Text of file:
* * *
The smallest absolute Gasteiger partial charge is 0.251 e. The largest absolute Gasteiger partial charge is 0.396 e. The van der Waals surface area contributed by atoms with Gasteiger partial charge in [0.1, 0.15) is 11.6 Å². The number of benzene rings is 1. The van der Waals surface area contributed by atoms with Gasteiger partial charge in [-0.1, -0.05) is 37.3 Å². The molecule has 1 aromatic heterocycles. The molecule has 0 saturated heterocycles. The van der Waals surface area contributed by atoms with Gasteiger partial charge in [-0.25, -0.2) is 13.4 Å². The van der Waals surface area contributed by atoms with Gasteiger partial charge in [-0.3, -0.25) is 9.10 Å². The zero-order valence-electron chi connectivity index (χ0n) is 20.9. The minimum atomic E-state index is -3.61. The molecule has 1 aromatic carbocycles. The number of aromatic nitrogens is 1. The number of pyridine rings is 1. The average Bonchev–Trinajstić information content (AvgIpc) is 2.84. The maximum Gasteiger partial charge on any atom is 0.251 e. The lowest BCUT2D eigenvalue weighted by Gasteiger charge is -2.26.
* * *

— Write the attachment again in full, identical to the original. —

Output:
The smallest absolute Gasteiger partial charge is 0.251 e. The largest absolute Gasteiger partial charge is 0.396 e. The van der Waals surface area contributed by atoms with Gasteiger partial charge in [0.1, 0.15) is 11.6 Å². The number of benzene rings is 1. The van der Waals surface area contributed by atoms with Gasteiger partial charge in [-0.1, -0.05) is 37.3 Å². The molecule has 1 aromatic heterocycles. The molecule has 0 saturated heterocycles. The van der Waals surface area contributed by atoms with Gasteiger partial charge in [-0.25, -0.2) is 13.4 Å². The van der Waals surface area contributed by atoms with Gasteiger partial charge in [-0.3, -0.25) is 9.10 Å². The zero-order valence-electron chi connectivity index (χ0n) is 20.9. The minimum atomic E-state index is -3.61. The molecule has 1 aromatic carbocycles. The number of aromatic nitrogens is 1. The number of pyridine rings is 1. The average Bonchev–Trinajstić information content (AvgIpc) is 2.84. The maximum Gasteiger partial charge on any atom is 0.251 e. The lowest BCUT2D eigenvalue weighted by Gasteiger charge is -2.26.